Sentence Examples with the word attraction

As a supplement to these labours in the field of Platonic and Alexandrian philosophy, Marsilio next devoted his energies to the translation of Dionysius the Areopagite, whose work on the celestial hierarchy, though recognized as spurious by the Neapolitan humanist, Lorenzo Valla, had supreme attraction for the mystic and uncritical intellect of Ficino.

That physical attraction was responsible for the pounding of her heart right now.

Having always had an attraction for a life of prayer and retirement, in 1547 he tried to resign the generalship, and again in 1550, but the fathers unanimously opposed the project.

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She hadn't felt instant attraction to a man since high school.

In wind-fertilized plants the flowers are comparatively inconspicuous and devoid of much attraction for insects; and their pollen is smoother and smaller, and better adapted for transport by the wind, than that of insectfertilized plants, the roughness of which adapts it for attachment to the bodies of insects.

Into the insignificant, trifling, and artificial interests uniting that society had entered the simple feeling of the attraction of a healthy and handsome young man and woman for one another.

Dean often wondered to himself why their romantic attraction to one another never grew to something permanent.

At some period (perhaps 1381, perhaps earlier) he paid a visit of some days' duration to the famous mystic Johann Ruysbroeck, prior of the Augustinian canons at Groenendael near Brussels; at this visit was formed Groot's attraction for the rule and life of the Augustinian canons which was destined to bear such notable fruit.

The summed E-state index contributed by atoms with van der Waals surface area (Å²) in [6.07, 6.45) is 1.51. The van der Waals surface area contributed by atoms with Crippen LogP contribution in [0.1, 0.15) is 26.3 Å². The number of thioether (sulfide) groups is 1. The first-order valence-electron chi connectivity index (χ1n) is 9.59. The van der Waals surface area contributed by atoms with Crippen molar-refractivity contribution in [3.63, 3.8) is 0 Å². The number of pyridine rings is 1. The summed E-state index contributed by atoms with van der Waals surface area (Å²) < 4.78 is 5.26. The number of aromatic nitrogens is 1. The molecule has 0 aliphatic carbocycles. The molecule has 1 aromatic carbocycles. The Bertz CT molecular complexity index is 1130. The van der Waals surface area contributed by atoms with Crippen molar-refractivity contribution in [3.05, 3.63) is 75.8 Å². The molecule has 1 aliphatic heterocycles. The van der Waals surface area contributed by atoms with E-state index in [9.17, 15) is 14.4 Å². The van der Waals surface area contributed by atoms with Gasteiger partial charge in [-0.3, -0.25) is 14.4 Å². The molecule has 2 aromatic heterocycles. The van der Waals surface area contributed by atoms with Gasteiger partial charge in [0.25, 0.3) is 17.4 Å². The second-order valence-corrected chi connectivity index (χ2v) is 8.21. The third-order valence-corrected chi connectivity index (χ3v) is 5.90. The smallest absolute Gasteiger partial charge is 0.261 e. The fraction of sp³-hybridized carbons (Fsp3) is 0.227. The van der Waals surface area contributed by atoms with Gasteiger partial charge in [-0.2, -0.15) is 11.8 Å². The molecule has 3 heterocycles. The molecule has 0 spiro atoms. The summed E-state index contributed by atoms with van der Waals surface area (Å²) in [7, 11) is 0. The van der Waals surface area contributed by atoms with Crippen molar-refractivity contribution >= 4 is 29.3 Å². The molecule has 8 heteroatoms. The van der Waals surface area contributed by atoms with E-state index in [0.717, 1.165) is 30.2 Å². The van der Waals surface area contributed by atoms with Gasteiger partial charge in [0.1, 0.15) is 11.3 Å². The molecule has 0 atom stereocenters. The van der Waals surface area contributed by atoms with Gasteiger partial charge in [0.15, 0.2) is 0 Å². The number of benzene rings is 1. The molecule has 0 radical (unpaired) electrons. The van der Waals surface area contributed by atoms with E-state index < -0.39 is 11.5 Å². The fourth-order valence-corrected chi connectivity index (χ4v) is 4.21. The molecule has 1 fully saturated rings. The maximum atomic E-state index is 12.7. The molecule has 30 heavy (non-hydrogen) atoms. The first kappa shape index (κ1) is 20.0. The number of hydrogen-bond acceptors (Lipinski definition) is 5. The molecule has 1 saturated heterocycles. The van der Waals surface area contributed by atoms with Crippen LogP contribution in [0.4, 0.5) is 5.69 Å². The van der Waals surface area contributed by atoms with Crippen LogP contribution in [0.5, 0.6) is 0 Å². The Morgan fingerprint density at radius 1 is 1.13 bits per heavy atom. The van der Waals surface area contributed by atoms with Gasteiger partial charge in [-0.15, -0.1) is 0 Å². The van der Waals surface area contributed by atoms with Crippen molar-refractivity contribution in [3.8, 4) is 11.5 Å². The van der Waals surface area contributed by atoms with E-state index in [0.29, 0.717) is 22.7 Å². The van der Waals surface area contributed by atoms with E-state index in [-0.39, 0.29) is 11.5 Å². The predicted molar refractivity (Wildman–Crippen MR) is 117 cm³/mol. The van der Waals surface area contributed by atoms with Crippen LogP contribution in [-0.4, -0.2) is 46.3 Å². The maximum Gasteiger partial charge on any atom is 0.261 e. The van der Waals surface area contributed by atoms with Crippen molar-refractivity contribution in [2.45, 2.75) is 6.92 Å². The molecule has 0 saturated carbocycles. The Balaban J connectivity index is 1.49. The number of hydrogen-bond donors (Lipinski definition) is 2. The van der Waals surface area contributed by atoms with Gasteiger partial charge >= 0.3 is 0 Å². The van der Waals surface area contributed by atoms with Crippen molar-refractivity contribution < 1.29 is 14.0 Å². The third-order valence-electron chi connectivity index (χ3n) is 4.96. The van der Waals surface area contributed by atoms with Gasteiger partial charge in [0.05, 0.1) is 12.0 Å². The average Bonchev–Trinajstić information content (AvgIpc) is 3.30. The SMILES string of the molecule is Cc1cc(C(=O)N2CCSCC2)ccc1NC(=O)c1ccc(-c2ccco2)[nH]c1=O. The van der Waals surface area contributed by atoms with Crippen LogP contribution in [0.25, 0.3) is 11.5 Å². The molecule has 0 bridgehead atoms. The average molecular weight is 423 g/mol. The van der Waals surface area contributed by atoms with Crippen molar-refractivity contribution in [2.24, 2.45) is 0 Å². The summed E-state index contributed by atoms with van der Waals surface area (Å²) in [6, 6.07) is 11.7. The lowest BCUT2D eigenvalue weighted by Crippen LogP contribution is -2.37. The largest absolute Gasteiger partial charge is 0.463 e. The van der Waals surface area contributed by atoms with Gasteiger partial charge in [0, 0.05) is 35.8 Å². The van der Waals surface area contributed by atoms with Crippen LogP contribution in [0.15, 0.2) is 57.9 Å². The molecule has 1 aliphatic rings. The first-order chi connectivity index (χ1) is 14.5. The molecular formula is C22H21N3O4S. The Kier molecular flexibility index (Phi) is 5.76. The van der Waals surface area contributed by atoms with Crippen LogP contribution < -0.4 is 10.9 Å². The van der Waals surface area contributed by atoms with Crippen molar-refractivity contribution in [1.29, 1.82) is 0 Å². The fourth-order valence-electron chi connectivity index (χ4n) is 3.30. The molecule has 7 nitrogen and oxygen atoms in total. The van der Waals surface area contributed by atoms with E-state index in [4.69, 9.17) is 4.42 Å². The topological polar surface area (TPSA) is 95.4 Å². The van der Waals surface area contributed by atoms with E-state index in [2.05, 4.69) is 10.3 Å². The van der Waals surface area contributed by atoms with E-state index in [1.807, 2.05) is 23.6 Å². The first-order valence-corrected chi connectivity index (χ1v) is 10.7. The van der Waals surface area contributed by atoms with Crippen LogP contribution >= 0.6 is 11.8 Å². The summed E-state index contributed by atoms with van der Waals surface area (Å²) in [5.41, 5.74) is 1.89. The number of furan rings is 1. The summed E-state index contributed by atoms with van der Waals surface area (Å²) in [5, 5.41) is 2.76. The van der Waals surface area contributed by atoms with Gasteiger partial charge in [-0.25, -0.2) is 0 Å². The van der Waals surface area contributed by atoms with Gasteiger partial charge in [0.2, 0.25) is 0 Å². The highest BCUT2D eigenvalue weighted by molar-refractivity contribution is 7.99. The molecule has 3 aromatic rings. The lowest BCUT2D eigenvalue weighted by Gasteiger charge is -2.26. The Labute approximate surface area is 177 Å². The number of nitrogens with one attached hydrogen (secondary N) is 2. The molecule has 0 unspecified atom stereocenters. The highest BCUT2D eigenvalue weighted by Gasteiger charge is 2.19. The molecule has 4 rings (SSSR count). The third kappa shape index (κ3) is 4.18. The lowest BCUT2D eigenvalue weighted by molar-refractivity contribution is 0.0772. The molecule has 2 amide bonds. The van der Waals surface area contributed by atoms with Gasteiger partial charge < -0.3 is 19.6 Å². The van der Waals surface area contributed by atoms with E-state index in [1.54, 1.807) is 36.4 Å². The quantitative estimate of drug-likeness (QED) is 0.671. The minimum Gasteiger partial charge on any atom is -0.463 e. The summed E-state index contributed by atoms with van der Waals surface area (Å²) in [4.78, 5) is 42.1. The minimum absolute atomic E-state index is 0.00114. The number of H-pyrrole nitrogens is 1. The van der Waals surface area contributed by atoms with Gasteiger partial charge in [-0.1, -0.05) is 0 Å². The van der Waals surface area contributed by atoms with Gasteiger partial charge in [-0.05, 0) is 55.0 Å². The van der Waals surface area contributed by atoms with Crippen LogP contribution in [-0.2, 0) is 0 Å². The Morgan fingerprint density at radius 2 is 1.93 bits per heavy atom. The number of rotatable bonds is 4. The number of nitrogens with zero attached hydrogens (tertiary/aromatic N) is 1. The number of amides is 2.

Yet his rationale of the tides in De Motibus Stellae is not only memorable as an astonishing forecast of the principle of reciprocal attraction in the proportion of mass, but for its bold extension to the earth of the lunar sphere of influence.

Under the influence of Leibnitz, Boscovich, Kant and Herbart, he supposed that bodies are divisible into punctual atoms, which are not bodies, but centres of forces of attraction and repulsion; that impenetrability is a result of repulsive force; and that force itself is only law - taking as an instance that Newtonian force of attraction whose process we do not understand, and neglecting that Newtonian force of pressure and impact whose process we do understand from the collision of bodies already extended and resisting.